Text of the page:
Family members share certain traits that separate them from other existing groups. Cultural diversity influences patient education and readiness to accept information important in the healing process. Every patient education interface is influenced by cultural dimensions (McCuaig et al., 2021). The family’s attitude and support significantly impact whether patients will follow advice and information presented by healthcare officials. For example, a mother may object to breastfeeding if the husband emphasizes her figure or the family members consider it obsolete.

Approaches the Health care Professional can use to address Religious and Cultural diversity

Health care professionals can address religious and cultural diversity by having a degree of awareness for culturally competent care, avoiding making assumptions about unfamiliar cultures, learning about other cultures and educating patients about medical practices. Establishing trust with patients, practicing active listening, and understanding their culture is also significant.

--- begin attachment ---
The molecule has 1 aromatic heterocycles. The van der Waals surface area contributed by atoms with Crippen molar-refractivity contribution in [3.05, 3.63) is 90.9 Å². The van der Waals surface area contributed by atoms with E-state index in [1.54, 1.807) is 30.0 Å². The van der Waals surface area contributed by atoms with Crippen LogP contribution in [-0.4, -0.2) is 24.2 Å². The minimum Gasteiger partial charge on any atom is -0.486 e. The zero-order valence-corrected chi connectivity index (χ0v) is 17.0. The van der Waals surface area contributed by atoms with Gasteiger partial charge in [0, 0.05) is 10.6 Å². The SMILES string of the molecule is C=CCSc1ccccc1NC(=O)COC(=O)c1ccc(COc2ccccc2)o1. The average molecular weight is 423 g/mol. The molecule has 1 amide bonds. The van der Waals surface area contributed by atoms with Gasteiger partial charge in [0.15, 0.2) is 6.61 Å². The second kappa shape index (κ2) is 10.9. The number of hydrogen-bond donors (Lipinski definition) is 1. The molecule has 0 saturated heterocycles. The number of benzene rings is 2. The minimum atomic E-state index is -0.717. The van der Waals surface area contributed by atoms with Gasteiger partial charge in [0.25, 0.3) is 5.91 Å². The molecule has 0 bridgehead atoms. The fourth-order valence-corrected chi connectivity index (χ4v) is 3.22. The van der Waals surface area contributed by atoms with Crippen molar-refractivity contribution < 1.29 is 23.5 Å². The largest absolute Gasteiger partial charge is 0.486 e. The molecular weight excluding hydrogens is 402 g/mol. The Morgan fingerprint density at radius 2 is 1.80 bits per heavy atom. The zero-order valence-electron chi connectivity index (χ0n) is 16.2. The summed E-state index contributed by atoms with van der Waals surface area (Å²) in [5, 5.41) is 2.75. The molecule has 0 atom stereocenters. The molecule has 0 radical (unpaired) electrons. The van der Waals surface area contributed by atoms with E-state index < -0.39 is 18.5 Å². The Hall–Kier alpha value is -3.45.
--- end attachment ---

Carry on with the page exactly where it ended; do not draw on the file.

Types of illiteracy

Illiteracy can be divided into health, cultural, racial and perception illiteracies. Additionally, there is physical illiteracy and mental illiteracy.

Illiteracy as a disability

The inability to read or write does not qualify as a disability under UDA unless it results from a mental or physical impairment (Jones et al., 2019). For example, conditions such as stroke and severe learning disability that leave someone unable to read are considered as a disability. Nevertheless, disability does not apply when one’s incompetence in reading is due to social, cultural, and economic factors.